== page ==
So why have so many ambitious and educated people opted not to Work in the Spiritual Way? This is another matter altogether. Jesus said, “I have come to call not those who think themselves righteous, but those who know they have fallen and Recognize their need for the Teacher.” You see, it is this specific quality of Mind that brings the Right Recognition that there is suffering and incompleteness in oneself and in the world, and that steps can be (and ought to be) taken to reconcile this. This Fortitude of Right Recognition allows us the Grace to see the need for practice and the Power it promises — the Power to reconcile ourselves and to Work in the Subtle Realm to help countless others who, as if missing some Vital Spark of True Consciousness, are unable to Connect to and Understand the Truth of the Universal Way. This is precisely why, in fact, in the Jesus Teachings, the most repeated phrase is, “May those with ears to hear, Listen and Understand.” He was referring to those with the karmic Grace of Right Recognition; to those who actually seek the Kingdom of Heaven; to those who Rightly Recognize the unnecessarily harsh and dysfunctional paradigm that predominates the man-made, man-governed, man-dominated world wherein, “The rulers of the world lord it over you.”
It is completely True what the Buddha said, “Life is suffering.” This is not meant to bring you down; indeed it is meant to empower you! It simply means that suffering is implicit to life in the body, and that it is our primary motivator for the pursuit of happiness — something virtually all living beings seek. If the Truth of suffering is properly Recognized, it elevates and motivates us to seek Liberation, and advocates the Realization of Compassion toward All Beings; if it is not Recognized, we are instead motivated only toward selfish attachment to temporary and deficient pleasures — which ultimately supplies more suffering for ourselves and for others (however unapparent this may be via ignorance of it). Consequently, the Way to reconcile suffering is to first Recognize the Truth of it and our essential need for the Spiritual Path (True esoteric Work) as the only viable means to Understand its value. The Truth of suffering remains True whether it is Recognized or not, so we may as well Recognize it! Furthermore, it is only through this Right Recognition that suffering is useful; hiding from it, ignoring it, disguising it, or justifying it is only contributing to it — in ourselves and in others. If suffering is Recognized, we can take the next steps to reconcile it; otherwise it is only compounded.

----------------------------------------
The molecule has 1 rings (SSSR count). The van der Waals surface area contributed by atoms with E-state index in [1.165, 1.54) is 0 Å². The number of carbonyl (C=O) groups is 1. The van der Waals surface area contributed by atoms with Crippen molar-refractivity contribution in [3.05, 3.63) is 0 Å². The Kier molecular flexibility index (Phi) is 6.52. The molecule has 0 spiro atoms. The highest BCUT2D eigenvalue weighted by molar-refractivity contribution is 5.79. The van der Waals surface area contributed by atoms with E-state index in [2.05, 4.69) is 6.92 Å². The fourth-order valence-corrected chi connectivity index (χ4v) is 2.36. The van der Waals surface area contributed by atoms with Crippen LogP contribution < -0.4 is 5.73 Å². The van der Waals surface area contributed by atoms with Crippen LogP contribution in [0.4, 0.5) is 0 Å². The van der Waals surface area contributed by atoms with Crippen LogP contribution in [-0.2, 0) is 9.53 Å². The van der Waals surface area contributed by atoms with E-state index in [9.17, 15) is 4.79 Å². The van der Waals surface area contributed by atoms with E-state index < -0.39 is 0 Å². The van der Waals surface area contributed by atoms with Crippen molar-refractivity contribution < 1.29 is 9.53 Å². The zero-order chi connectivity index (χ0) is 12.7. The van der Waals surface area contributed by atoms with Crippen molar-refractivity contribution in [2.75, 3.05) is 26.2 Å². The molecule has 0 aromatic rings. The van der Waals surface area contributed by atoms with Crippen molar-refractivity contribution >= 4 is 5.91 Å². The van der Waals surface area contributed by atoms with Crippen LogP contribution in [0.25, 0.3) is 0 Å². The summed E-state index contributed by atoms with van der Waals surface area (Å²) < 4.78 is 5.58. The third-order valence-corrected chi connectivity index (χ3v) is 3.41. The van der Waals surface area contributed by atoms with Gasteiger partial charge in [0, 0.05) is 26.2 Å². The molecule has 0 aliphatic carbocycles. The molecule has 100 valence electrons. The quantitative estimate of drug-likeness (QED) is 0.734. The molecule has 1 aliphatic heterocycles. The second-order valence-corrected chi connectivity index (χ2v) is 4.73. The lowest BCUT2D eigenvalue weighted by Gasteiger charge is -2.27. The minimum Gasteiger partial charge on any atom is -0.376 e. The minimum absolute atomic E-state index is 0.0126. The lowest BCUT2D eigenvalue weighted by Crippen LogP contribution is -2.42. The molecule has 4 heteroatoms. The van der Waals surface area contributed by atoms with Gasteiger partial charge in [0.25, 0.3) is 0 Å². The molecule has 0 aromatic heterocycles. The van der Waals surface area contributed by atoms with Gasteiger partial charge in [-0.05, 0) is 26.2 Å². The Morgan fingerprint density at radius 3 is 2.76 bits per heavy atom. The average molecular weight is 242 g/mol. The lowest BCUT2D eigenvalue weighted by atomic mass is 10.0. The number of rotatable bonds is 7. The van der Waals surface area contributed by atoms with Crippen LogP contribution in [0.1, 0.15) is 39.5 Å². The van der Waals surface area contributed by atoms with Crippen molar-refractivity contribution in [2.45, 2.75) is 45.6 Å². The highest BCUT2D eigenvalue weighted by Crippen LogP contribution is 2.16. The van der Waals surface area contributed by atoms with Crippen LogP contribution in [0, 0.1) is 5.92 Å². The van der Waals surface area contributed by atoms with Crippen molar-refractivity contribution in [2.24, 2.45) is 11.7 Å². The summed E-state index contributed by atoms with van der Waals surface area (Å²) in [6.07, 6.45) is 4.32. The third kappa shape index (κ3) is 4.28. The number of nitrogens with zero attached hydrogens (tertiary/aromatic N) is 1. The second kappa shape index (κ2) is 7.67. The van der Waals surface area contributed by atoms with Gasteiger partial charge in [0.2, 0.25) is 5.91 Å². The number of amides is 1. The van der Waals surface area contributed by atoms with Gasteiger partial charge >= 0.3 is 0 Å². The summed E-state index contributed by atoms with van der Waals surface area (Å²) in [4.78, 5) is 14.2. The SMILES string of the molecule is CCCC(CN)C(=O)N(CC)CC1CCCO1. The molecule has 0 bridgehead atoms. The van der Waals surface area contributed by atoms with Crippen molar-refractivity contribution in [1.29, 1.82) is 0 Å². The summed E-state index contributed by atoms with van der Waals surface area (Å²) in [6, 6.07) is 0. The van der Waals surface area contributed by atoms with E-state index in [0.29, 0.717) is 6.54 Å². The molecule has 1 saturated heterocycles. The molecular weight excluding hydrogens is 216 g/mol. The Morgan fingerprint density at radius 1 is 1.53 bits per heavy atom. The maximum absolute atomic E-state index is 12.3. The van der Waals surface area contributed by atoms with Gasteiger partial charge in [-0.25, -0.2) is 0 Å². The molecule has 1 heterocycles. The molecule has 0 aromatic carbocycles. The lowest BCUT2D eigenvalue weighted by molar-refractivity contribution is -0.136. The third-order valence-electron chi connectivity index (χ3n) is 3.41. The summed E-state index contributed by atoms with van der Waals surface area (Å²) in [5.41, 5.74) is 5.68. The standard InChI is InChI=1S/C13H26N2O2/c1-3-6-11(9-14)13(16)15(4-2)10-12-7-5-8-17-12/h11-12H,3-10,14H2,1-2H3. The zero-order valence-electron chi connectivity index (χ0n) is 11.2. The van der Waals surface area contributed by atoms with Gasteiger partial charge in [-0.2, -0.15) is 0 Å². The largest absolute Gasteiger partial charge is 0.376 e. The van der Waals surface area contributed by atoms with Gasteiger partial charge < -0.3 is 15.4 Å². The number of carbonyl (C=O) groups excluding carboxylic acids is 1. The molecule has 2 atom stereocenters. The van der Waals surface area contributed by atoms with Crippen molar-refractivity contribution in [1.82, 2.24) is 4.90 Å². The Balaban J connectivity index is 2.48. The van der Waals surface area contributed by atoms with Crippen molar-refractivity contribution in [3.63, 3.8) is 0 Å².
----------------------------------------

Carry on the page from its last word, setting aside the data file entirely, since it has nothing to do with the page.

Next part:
In our modern world, we have many wonderful luxuries that distract us and advocate the erroneous belief that we can find very high levels of satisfaction, joy and peace in material and temporary things. The Buddha was not suggesting that it is merely our deficient desires toward nonessential things like money surplus, social status, material possessions, and romance, that are the cause of suffering; but also, our need for basic things that all of us want and value such as food, health, comfort, vitality, and even life itself. The fact is, in this life, if you don’t have what you want, or can’t get what you want, especially if you feel you really need or deserve it, then you will suffer. If you get what you want but it is taken from you, you will suffer. If you get what you want and you can hold onto it, you may perhaps be temporarily satisfied, but soon you’ll want more or something different, and so you will suffer. And even if you get more and more of what you want, you’ll be a prisoner to it, and so you will suffer.
Let’s say you want a billion dollars. You make up your mind that this is your goal. You work and toil to get it. You scrape and scrounge so hard your spouse and your real friends leave you, only to be replaced by superficial, gold-diggers who pretend to like you so long as you are serving their interests. Your hair falls out, you forget what it means to really Love, and you get an ulcer. You spend more time and money in therapy just to justify your insatiable greed, and you take pills for the ulcer that give you a host of problematic side-affects. Eventually you get cancer. You die well before your time a miserable, unfit shadow of a human being who never really got to enjoy life apart from the expensive parties and licentious activities that ultimately left you only with hangovers, poor health, and heartache or worse. Maybe you got the billion dollars, maybe you didn’t. Does it really matter anymore?
“But that’s not me,” you’ll say. “I’m not like that at all.” No, perhaps not, but if you look closely, it won’t be hard to Recognize that there is an underlying dissatisfaction or sorrow somewhere in your life; some tragic feeling of loss; some undesirable fault or ill-health; some nagging uncertainty; some wish to be more or better than you are; some yearning that may never be; some horrible thing you did or part of you that you wonder if you’ll ever be able to forgive; or, if you are really so out of touch with yourself, perhaps you won’t notice until you are tried, but then surely your shortcomings will emerge and revealed your deficiencies will be. This is suffering, or at the very least, the root cause of it. And Recognize it or not, ignorance of such matters through lack of introspection or by way of denial is still suffering; ignorance of discontentment and its causes is not contentment. It is not True that old axiom: “Ignorance is bliss.” Ignorance is actually just suffering without the good sense to see why.